“I really like making equipment run and run well,” Denny says. “When I worked for Kaiser Hospitals, I ran a little two-color machine. It was a Multi 1870. And I literally kept the side covers waxed, [and] had very few service calls for the equipment because I self-maintained, for the most part.”
While the press was supposed to run at 7,000 impressions per hour, Denny says he upped it to 8,400 an hour, focusing on maintaining the equipment’s quality and efficiency.
“If you treat a piece of equipment well, and do the work that needs to be done, it’s very satisfying to be successful at,” Denny says. “And I also enjoyed the challenge of learning about chemistry, and how to print well, not just do the job.”
Denny explains that he wouldn’t have been as interested in the technical aspect of print if it weren’t for the mechanical aptitude he honed back in high school.
“My mechanical aptitude really brought me into graphic arts,” Denny says. “Over time, instead of specifying type and layout and coming up with ideas, I had this computer plugged in in front of me. I took some classes at the University of Oregon extension in Portland and learned how to do it myself.”
In 1984, Denny joined Rodda Paint Co. Graphic Services, where he used his experience producing type on an Apple computer to help the shop grow its capabilities. He added many offerings and services during his time there, most recently installing a Konica Minolta AccurioPress C3080 with IQ-501 Intelligent Quality Optimizer technology.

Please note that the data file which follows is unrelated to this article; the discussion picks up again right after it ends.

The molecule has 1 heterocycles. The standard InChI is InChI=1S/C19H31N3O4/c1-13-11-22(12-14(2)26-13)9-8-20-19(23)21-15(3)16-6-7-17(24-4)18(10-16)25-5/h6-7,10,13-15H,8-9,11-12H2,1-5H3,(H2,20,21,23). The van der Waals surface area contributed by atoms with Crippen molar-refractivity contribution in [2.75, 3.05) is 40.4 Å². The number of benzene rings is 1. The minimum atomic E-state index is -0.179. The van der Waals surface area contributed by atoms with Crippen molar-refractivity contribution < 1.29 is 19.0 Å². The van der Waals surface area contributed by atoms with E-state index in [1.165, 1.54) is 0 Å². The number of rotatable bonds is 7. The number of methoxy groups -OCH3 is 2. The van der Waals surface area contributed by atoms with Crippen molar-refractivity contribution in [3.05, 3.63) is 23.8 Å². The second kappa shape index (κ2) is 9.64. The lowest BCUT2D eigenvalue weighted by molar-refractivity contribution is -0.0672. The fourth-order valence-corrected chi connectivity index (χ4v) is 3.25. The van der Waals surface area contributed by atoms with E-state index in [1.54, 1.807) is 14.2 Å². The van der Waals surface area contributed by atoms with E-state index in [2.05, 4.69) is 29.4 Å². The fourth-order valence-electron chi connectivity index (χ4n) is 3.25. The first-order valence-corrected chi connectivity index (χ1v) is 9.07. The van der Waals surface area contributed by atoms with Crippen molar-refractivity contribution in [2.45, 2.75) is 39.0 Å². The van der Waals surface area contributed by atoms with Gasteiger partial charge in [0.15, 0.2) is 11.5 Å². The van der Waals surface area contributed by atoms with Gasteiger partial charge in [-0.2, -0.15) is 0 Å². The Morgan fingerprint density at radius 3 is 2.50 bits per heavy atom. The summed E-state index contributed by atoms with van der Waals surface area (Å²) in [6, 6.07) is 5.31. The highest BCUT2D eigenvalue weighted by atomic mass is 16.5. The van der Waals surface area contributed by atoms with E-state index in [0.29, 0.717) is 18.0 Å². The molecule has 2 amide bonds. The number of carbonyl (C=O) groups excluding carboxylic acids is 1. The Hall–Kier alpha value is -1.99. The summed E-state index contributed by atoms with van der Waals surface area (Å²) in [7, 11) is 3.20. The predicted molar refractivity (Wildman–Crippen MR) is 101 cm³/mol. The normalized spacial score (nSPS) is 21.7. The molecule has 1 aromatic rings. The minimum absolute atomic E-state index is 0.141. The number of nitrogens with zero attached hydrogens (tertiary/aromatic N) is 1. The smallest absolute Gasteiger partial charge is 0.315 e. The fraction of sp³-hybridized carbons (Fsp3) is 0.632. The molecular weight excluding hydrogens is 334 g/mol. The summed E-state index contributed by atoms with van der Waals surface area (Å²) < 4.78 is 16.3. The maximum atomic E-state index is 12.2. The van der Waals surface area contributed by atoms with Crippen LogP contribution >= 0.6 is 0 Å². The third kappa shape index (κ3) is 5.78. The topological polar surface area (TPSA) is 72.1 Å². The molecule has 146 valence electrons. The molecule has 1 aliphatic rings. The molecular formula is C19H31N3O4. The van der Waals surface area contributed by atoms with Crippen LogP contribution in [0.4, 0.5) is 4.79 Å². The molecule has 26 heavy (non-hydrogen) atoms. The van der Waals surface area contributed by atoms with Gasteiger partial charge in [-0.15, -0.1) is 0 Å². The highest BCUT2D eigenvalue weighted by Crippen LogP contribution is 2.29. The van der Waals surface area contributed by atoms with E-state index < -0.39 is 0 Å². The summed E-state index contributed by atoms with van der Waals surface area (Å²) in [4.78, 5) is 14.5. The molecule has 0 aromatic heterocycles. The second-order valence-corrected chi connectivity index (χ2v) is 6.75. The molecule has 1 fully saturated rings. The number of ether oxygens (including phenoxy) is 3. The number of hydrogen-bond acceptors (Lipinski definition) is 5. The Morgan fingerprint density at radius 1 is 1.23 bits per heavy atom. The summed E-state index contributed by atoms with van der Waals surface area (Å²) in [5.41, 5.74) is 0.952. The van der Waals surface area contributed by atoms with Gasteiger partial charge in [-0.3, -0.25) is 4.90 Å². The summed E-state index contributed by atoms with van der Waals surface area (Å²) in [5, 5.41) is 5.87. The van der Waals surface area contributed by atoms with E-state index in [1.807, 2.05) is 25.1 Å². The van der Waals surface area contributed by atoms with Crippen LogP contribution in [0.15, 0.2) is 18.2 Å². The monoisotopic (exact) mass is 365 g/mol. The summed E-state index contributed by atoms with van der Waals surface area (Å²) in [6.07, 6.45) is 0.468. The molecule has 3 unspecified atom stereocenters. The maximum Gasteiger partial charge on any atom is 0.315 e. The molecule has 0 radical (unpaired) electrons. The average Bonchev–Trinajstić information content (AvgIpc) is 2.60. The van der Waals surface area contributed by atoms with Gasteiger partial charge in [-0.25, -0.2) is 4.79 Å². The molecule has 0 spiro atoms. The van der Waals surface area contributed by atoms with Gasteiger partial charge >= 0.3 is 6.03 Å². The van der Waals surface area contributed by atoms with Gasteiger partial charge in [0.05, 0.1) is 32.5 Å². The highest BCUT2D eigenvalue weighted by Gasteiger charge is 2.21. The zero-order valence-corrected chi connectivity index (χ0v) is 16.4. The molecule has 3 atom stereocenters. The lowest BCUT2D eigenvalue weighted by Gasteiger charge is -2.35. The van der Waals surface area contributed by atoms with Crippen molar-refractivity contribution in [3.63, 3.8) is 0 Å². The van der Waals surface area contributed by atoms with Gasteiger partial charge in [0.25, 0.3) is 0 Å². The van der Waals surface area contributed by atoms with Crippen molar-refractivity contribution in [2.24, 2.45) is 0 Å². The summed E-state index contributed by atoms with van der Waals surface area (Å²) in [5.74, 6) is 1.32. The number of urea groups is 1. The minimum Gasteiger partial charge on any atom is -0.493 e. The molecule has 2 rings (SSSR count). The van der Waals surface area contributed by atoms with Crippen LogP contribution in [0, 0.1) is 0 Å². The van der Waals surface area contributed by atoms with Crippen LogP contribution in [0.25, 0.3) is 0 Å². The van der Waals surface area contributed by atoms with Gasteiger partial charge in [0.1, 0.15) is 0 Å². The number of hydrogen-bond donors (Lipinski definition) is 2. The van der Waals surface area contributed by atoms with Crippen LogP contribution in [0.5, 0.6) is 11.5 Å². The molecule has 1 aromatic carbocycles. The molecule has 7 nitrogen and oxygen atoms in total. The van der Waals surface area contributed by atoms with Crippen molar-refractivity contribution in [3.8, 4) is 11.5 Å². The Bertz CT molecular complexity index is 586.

He attributes most of his success to hard work. “So much of my success was about paying attention to detail, dedicating myself to focusing on the job in front of me, putting in the time necessary to get the work done, and promoting a team environment,” Denny says.
While working at Rodda, Denny got involved with the Episcopal Church, becoming ordained in 1993 as a deacon, a role in which he has served for 26 years.
Along with his service, Denny spent three years volunteering in hospitals as a hospital chaplain. While his time there was brief, his work volunteering changed his perspective on his work with the in-plant.
“When you’re dealing with people who are dying or going through family crisis, you see what trauma is, as opposed to that looming deadline in the print shop,” Denny explains. “It adds perspective to deadlines.”
Newly retired, Denny is hoping to open a retreat center for recently diagnosed breast cancer patients. After receiving a cold call from a paper vendor diagnosed with breast cancer, he knew that he wanted to do something to help.
“We need to have a no-cost means of allowing women to get away from their normal day-to-day lives. There are many, many support groups out there for women, but this would be ... a place to be for a time away, probably very close to the Portland metropolitan area,” says Denny.
He’s also hoping to hike more.
“My next adventure, in a group of family and friends, will be in September,” Denny says. “We’ll hike up to about 8,500 ft. on Mount Hood and spend the night stargazing. What you see up that high and away from the light pollution is just amazing.”